[CMSALGS] Housley, R. Cryptographic Message Syntax (CMS) [FIPS-180-2] National Institute of Standards and Technology
Algorithms. RFC 3370. August 2002. (NIST). FIPS 180-2: Secure Hash Standard. August
2002.
[FIPS-180-2] National Institute of Standards and Technology [MSG] Ramsdell, B. S/MIME Version 3 Message
(NIST). FIPS 180-2: Secure Hash Standard. August Specification. RFC 3851. July 2004.
2002.
[MSG] Ramsdell, B. S/MIME Version 3 Message [PROFILE] Cooper, D., Santesson, S., Farrell, S., Boeyen,
Specification. RFC 3851. July 2004. S., Housley, R., and W. Polk. Internet X.509
Public Key Infrastructure Certificate and
Certificate Revocation List (CRL) Profile. RFC
5280. May 2008.
[PROFILE] Cooper, D., Santesson, S., Farrell, S., [STDWORDS] Bradner, S. Key Words for Use in RFCs to Indicate
Boeyen, S., Housley, R., and W. Polk. Internet Requirement Levels. RFC 2119. March 1997.
X.509 Public Key Infrastructure Certificate
and Certificate Revocation List (CRL) Profile.
RFC 5280. May 2008.
[STDWORDS] Bradner, S. Key Words for Use in RFCs to Indicate 4.2. Informative References
Requirement Levels. RFC 2119. March 1997.
4.2. Informative References [ANS-X9.44] ASC X9F1 Working Group. American National Standard
X9.44: Public Key Cryptography for the Financial
Services Industry -- Key Establishment Using
Integer Factorization Cryptography. 2007
[ANS-X9.44] ASC X9F1 Working Group. American National [CMS-OAEP] Housley, R. Use of the RSAES-OAEP Key Transport
Standard X9.44: Public Key Cryptography for the Algorithm in the Cryptographic Message Syntax
Financial Services Industry -- Key Establishment (CMS). RFC 3560. July 2003.
Using Integer Factorization Cryptography. 2007
[CMS-OAEP] Housley, R. Use of the RSAES-OAEP Key Transport [IEEE-P1363a] IEEE Std 1363a-2004: Standard Specifications for
Algorithm in the Cryptographic Message Syntax Public Key Cryptography: Additional Techniques.
(CMS). RFC 3560. July 2003. IEEE, 2004.
[IEEE-P1363a] IEEE Std 1363a-2004: Standard Specifications for [ISO-IEC-18033-2] ISO/IEC 18033-2:2005 Information technology --
Public Key Cryptography: Additional Techniques. Security techniques -- Encryption algorithms --
IEEE, 2004. Part 2: Asymmetric Ciphers. ISO/IEC, 2005.
[ISO-IEC-18033-2] ISO/IEC 18033-2:2005 Information technology -- [NESSIE] NESSIE Consortium. Portfolio of Recommended
Security techniques -- Encryption algorithms -- Cryptographic Primitives. February 27, 2003.
Part 2: Asymmetric Ciphers. ISO/IEC, 2005. Available via http://www.cryptonessie.org/.
[NESSIE] NESSIE Consortium. Portfolio of Recommended [NIST-GUIDELINE] National Institute of Standards and Technology.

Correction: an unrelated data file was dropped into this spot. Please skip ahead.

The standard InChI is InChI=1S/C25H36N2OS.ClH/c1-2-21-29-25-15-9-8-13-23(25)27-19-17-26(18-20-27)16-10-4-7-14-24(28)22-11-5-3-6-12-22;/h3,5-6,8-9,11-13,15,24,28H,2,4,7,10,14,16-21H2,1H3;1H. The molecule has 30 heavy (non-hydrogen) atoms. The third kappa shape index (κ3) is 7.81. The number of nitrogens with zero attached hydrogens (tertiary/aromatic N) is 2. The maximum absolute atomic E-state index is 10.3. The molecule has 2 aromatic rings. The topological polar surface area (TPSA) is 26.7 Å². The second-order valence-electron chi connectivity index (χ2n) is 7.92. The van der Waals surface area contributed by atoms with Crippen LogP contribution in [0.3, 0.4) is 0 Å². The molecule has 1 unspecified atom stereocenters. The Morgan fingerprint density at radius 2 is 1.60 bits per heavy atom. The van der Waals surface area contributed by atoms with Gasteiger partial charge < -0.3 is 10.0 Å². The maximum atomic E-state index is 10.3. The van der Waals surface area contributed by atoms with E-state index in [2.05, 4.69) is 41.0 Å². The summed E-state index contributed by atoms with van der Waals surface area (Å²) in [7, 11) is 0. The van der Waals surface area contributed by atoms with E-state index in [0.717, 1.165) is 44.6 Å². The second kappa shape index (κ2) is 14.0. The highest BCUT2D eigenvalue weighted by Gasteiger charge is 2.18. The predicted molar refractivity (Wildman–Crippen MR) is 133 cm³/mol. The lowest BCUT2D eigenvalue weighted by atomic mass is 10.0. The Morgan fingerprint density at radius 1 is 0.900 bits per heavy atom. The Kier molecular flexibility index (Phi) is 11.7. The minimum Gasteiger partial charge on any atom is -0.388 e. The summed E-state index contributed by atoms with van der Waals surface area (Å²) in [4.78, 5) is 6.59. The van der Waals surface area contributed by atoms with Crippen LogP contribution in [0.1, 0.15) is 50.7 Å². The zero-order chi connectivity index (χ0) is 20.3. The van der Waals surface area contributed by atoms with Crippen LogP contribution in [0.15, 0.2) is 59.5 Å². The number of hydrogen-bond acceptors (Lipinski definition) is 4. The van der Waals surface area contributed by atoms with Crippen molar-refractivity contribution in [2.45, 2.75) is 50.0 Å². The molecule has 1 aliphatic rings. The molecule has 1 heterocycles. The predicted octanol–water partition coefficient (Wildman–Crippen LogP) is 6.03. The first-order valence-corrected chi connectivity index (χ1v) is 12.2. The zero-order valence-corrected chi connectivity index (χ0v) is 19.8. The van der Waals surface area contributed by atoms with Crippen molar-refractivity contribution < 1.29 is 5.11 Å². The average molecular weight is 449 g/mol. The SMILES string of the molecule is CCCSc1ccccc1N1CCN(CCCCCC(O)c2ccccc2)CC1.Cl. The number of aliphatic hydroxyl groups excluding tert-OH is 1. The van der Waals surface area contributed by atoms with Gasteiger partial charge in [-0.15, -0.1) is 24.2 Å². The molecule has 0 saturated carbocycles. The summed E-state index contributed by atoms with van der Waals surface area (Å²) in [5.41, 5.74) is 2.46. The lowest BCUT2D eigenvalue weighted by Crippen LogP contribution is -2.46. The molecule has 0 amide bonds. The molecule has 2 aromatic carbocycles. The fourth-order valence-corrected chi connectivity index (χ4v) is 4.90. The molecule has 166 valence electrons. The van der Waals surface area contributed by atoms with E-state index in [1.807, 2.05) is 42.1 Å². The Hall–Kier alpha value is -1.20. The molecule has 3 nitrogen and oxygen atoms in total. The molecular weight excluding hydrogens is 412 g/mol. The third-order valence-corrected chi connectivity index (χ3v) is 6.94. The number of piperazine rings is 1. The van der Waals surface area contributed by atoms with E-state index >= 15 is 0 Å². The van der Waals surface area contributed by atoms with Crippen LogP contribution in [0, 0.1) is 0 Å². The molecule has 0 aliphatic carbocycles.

Cryptographic Primitives. February 27, 2003. Special Publication 800-57: Recommendation for
Available via http://www.cryptonessie.org/. Pairwise Key Establishment Schemes Using Discrete
Logarithm Cryptography March 2007. Available via:
http://csrc.nist.gov/publications/index.html.
[NIST-GUIDELINE] National Institute of Standards and Technology. [NIST-SP800-56A] National Institute of Standards and Technology.
Special Publication 800-57: Recommendation for Special Publication 800-56A: Recommendation for
Pairwise Key Establishment Schemes Using Discrete Key Management. Part 1: General Guideline. August
Logarithm Cryptography March 2007. Available via: 2005. Available via:
http://csrc.nist.gov/publications/index.html. http://csrc.nist.gov/publications/index.html.
[NIST-SP800-56A] National Institute of Standards and Technology. [PKCS1] Jonsson, J. and B. Kaliski. PKCS #1: RSA
Special Publication 800-56A: Recommendation for Cryptography Specifications Version 2.1. RFC 3447.
Key Management. Part 1: General Guideline. February 2003.
August 2005. Available via:
http://csrc.nist.gov/publications/index.html.
[PKCS1] Jonsson, J. and B. Kaliski. PKCS #1: RSA [RANDOM] Eastlake, D., S. Crocker, and J. Schiller.
Cryptography Specifications Version 2.1. RFC Randomness Recommendations for Security. RFC 4086.
3447. February 2003. June 2005.
[RANDOM] Eastlake, D., S. Crocker, and J. Schiller. [SHOUP] Shoup, V. A Proposal for an ISO Standard for
Randomness Recommendations for Security. RFC Public Key Encryption. Version 2.1, December 20,
4086. June 2005. 2001. Available via http://www.shoup.net/papers/.
[SHOUP] Shoup, V. A Proposal for an ISO Standard for Appendix A. RSA-KEM Key Transport Algorithm
Public Key Encryption. Version 2.1, December 20,